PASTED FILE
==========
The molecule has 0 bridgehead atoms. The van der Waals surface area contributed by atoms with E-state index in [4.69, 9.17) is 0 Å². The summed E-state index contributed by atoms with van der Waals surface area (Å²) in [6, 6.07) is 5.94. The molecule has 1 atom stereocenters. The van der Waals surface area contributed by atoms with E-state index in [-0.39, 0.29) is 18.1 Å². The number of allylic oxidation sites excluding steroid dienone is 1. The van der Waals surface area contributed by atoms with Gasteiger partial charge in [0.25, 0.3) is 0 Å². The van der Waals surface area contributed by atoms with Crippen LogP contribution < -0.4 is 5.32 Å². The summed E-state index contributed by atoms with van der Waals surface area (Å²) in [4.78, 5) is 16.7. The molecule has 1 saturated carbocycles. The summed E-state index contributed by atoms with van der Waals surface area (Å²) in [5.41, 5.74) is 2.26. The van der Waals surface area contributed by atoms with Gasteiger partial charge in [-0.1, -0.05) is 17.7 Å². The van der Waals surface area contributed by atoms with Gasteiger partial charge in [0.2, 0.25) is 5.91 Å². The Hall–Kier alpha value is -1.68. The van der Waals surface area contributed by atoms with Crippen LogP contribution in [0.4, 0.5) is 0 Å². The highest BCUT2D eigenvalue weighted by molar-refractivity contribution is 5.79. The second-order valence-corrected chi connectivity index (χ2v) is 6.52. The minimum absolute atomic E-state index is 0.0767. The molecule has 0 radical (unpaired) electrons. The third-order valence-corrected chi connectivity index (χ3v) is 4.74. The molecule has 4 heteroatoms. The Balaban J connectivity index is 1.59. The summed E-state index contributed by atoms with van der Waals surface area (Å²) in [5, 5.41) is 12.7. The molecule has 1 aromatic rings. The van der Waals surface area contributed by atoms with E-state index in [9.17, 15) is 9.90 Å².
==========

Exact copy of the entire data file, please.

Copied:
The molecule has 0 bridgehead atoms. The van der Waals surface area contributed by atoms with E-state index in [4.69, 9.17) is 0 Å². The summed E-state index contributed by atoms with van der Waals surface area (Å²) in [6, 6.07) is 5.94. The molecule has 1 atom stereocenters. The van der Waals surface area contributed by atoms with E-state index in [-0.39, 0.29) is 18.1 Å². The number of allylic oxidation sites excluding steroid dienone is 1. The van der Waals surface area contributed by atoms with Gasteiger partial charge in [0.25, 0.3) is 0 Å². The van der Waals surface area contributed by atoms with Crippen LogP contribution < -0.4 is 5.32 Å². The summed E-state index contributed by atoms with van der Waals surface area (Å²) in [4.78, 5) is 16.7. The molecule has 1 saturated carbocycles. The summed E-state index contributed by atoms with van der Waals surface area (Å²) in [5.41, 5.74) is 2.26. The van der Waals surface area contributed by atoms with Gasteiger partial charge in [-0.1, -0.05) is 17.7 Å². The van der Waals surface area contributed by atoms with Gasteiger partial charge in [0.2, 0.25) is 5.91 Å². The Hall–Kier alpha value is -1.68. The van der Waals surface area contributed by atoms with Crippen LogP contribution in [0.4, 0.5) is 0 Å². The highest BCUT2D eigenvalue weighted by molar-refractivity contribution is 5.79. The second-order valence-corrected chi connectivity index (χ2v) is 6.52. The minimum absolute atomic E-state index is 0.0767. The molecule has 0 radical (unpaired) electrons. The third-order valence-corrected chi connectivity index (χ3v) is 4.74. The molecule has 4 heteroatoms. The Balaban J connectivity index is 1.59. The summed E-state index contributed by atoms with van der Waals surface area (Å²) in [5, 5.41) is 12.7. The molecule has 1 aromatic rings. The van der Waals surface area contributed by atoms with E-state index in [9.17, 15) is 9.90 Å².